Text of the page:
Thursday, 19 February 2015

Amélie Nothomb and the size of things

Full title: Hygiene and the Assassin
Author: Amélie Nothomb, translated by Alison Anderson
Genre: Fiction, Novel
Attributes: 167 pages, paperback
Publisher: Europa (2010)
Between 0 and 1Zero (i.e. borrowed from local library)

Amélie Nothomb’s propensity for oversized characters was made apparent from her very first novel. Hygiene and the Assassin, published in French in 1992, is a novel where larger-than-life is the predominant size. It features an obese writer stuck in his bedroom with only months to live and a secret story to tell to the person who proves to be equipped with the best pair of ears to hear his message and the best pair of eyes to read through his work.
Something else is apparent in Nothomb’s very first exercise in fictional virtuosity: her talent in conducting dialogue. The novel, written almost entirely in the form of dialogues between the writer, Prétextat Tach, and four journalists who interview him, shows a unique ability to move from speech line to speech line without falling into trivialities or syncopated silence gaps. This too, one would say, is a feature of the novel’s larger-than-life-ness, whereby the spoken word is brought to bear on the issue of oral eloquence as well as on that of writing genius.
“Writing begins where speech leaves off, and a great mystery lies behind the passage from the unspeakable to the speakable. The writer word takes over where the spoken word leaves off, and they don’t overlap.”
Prétextat, who has given the world a wealth of novels for which the world has loved him back with passion, has been issued this unwriterly task of confessing a crime he committed when he was in that tricky period between childhood and puberty. He is made to perform his confession not in writing but through speech. The interviews representing the bulk of the novel (Prétextat’s exercises in oral persuasion) reveal him as a complex creature, one capable of causing both disgust and pity.

In France, the novel has been successfully adapted for the stage. Source: TV5Monde
Moreover, he’s authored a novel that describes, in an exquisitely veiled manner, the very crime mentioned earlier. This book is also Prétextat’s only unfinished work. Bearing the title of Nothomb’s actual novel, Hygiene and the Assassin, this incomplete text has been circulating through the world of devoted readers without any of them having seen beyond its façade.
“When I told you that people read me without reading me! I can allow myself to stray dangerously close to the truth, and all anyone will ever see is metaphors. There’s nothing surprising about that: the pseudo-reader, clad in his diving suit, can swim perfectly impermeably through my bloodiest sentences. From time to time he will exclaim with delight, ‘What a lovely symbol!’ That is what you can call clean reading. A marvelous invention, very pleasant to practice in bed before falling asleep; it calms the mind and doesn’t even dirty the sheets.”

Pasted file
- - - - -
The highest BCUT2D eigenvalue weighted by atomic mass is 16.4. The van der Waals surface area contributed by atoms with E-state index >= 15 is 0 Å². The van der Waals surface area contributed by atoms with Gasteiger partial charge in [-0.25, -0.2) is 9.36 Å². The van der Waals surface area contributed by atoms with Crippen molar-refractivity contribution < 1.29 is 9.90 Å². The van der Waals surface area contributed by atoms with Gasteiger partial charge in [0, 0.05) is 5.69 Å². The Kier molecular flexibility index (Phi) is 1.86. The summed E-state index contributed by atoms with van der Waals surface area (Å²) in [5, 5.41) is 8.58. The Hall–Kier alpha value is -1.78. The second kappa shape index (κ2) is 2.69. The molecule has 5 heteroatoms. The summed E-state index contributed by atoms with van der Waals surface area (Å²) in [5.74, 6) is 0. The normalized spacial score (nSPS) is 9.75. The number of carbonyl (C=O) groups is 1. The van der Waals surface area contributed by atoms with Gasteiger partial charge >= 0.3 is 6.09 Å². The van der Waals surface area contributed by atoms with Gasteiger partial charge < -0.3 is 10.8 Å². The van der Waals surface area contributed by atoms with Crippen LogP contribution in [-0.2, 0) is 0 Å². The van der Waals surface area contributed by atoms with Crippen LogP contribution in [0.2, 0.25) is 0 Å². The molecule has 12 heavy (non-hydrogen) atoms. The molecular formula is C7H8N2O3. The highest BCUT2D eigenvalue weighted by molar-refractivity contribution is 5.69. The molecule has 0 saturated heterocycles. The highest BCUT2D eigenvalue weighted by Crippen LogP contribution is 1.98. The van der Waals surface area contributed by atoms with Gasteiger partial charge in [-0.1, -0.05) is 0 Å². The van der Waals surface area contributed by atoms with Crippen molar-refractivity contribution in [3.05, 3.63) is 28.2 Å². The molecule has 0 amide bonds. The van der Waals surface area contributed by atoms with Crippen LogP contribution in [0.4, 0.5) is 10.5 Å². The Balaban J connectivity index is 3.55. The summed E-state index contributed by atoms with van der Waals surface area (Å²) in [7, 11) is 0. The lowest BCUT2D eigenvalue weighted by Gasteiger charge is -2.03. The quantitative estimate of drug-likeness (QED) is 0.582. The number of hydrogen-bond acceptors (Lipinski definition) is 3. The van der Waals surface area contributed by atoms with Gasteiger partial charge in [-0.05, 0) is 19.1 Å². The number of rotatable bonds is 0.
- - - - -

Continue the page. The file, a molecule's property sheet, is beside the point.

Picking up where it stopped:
His readers’ myopia justifies Prétextat’s cynicism and, at the same time, offers him the perfect place to put his crime at rest: hiding it in plain sight.
Prétextat is a writer, and as a consequence of his profession he looks for order in the chaos of life. Where this order cannot be found he creates it out of nothing, “playing the demiurge.” This discovery offers Nina, the last and only successful interviewer, the opportunity to give the constantly-irritated and irritating novelist a slap across the face when she figures out his fundamental feature, that of making up realities in the name of a fiction that’s entirely his:
“I have caught you flagrante delicto under the influence of your profession, monsieur. Like any self-reflecting obsessive writer, you cannot stand the thought that there is no mysterious correlation between your characters. Genuine novelists are basically genealogists at heart.”
This play with creation is, perhaps, the central theme of the novel. Prétextat, who has been hiding the crime his entire life, built up a whole textual wall around himself. His very name, I’m sure, is significant. Notwithstanding the existence, in the sixth century, of a real Saint Praetextatus, bishop of Rouen, the name evokes this event that started it all: the writer’s first and fundamental fiction, the text that preceded his entire career. At the age of near-adolescence, Prétextat, a wonderkid by all accounts, had devised an entire philosophy of purity (“Don’t you understand that girls die the day they begin puberty?”), which will be the end of her beloved cousin, Léopoldine. This (the pretext of his entire career as a writer), the pre-text that stood before all his subsequent fictions, is what Nina, the strangely disinterested journalist, finds out. The only person to have read Hygiene and the Assassin properly, Nina is also the one who puts an end to Prétextat’s insolent and often boorish, misanthropic and misogynistic attitude towards all who pass their mere opinions on his work. His readers’ lack of understanding is all the more significant since Prétextat’s writing is plain, unadorned. Indeed, he is an outspoken enemy of metaphors (a feature which could be equally said about Amélie Nothomb herself):
“If you could just see things as a whole, the way I see them at the moment, you would understand. Metaphors were invented to enable human beings to establish a coherence between the fragments in their vision. When this fragmentation disappears, metaphors no longer have any purpose.”
The size of Prétextat’s art is, therefore, equal to this totalizing gaze that makes figures of speech useless. He, the fat writer, has gotten to the point of totality where fragments disappear behind the curtain of perfection. And that, to him and to many like him, means being successful in the art of fiction. It means, if you like, acquiring genius. End of story.